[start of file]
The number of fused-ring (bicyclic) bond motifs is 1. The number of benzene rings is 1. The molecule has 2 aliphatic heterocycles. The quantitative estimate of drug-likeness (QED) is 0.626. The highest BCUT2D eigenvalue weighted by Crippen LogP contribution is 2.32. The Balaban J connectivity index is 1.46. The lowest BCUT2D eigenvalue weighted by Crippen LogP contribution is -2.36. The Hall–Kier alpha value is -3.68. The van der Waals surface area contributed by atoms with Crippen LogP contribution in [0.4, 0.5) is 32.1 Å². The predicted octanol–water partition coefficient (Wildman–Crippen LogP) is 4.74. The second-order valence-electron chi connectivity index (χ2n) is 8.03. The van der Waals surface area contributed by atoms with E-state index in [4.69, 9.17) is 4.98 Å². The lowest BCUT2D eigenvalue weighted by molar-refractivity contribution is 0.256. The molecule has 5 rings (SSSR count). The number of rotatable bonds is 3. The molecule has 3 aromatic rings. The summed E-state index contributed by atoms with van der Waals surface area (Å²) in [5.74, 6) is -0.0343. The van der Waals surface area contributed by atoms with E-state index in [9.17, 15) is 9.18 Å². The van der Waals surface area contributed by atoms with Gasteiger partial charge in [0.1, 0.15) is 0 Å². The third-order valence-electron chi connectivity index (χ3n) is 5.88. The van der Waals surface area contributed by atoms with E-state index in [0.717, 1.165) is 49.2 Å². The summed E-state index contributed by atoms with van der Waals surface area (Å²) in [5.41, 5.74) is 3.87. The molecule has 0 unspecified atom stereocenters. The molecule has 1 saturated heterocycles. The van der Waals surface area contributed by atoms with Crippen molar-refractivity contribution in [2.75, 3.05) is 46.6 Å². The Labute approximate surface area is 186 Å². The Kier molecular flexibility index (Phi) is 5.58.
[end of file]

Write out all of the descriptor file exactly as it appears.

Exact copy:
The number of fused-ring (bicyclic) bond motifs is 1. The number of benzene rings is 1. The molecule has 2 aliphatic heterocycles. The quantitative estimate of drug-likeness (QED) is 0.626. The highest BCUT2D eigenvalue weighted by Crippen LogP contribution is 2.32. The Balaban J connectivity index is 1.46. The lowest BCUT2D eigenvalue weighted by Crippen LogP contribution is -2.36. The Hall–Kier alpha value is -3.68. The van der Waals surface area contributed by atoms with Crippen LogP contribution in [0.4, 0.5) is 32.1 Å². The predicted octanol–water partition coefficient (Wildman–Crippen LogP) is 4.74. The second-order valence-electron chi connectivity index (χ2n) is 8.03. The van der Waals surface area contributed by atoms with E-state index in [4.69, 9.17) is 4.98 Å². The lowest BCUT2D eigenvalue weighted by molar-refractivity contribution is 0.256. The molecule has 5 rings (SSSR count). The number of rotatable bonds is 3. The molecule has 3 aromatic rings. The summed E-state index contributed by atoms with van der Waals surface area (Å²) in [5.74, 6) is -0.0343. The van der Waals surface area contributed by atoms with E-state index in [9.17, 15) is 9.18 Å². The van der Waals surface area contributed by atoms with Gasteiger partial charge in [0.1, 0.15) is 0 Å². The third-order valence-electron chi connectivity index (χ3n) is 5.88. The van der Waals surface area contributed by atoms with E-state index in [0.717, 1.165) is 49.2 Å². The summed E-state index contributed by atoms with van der Waals surface area (Å²) in [5.41, 5.74) is 3.87. The molecule has 0 unspecified atom stereocenters. The molecule has 1 saturated heterocycles. The van der Waals surface area contributed by atoms with Crippen molar-refractivity contribution in [2.75, 3.05) is 46.6 Å². The Labute approximate surface area is 186 Å². The Kier molecular flexibility index (Phi) is 5.58.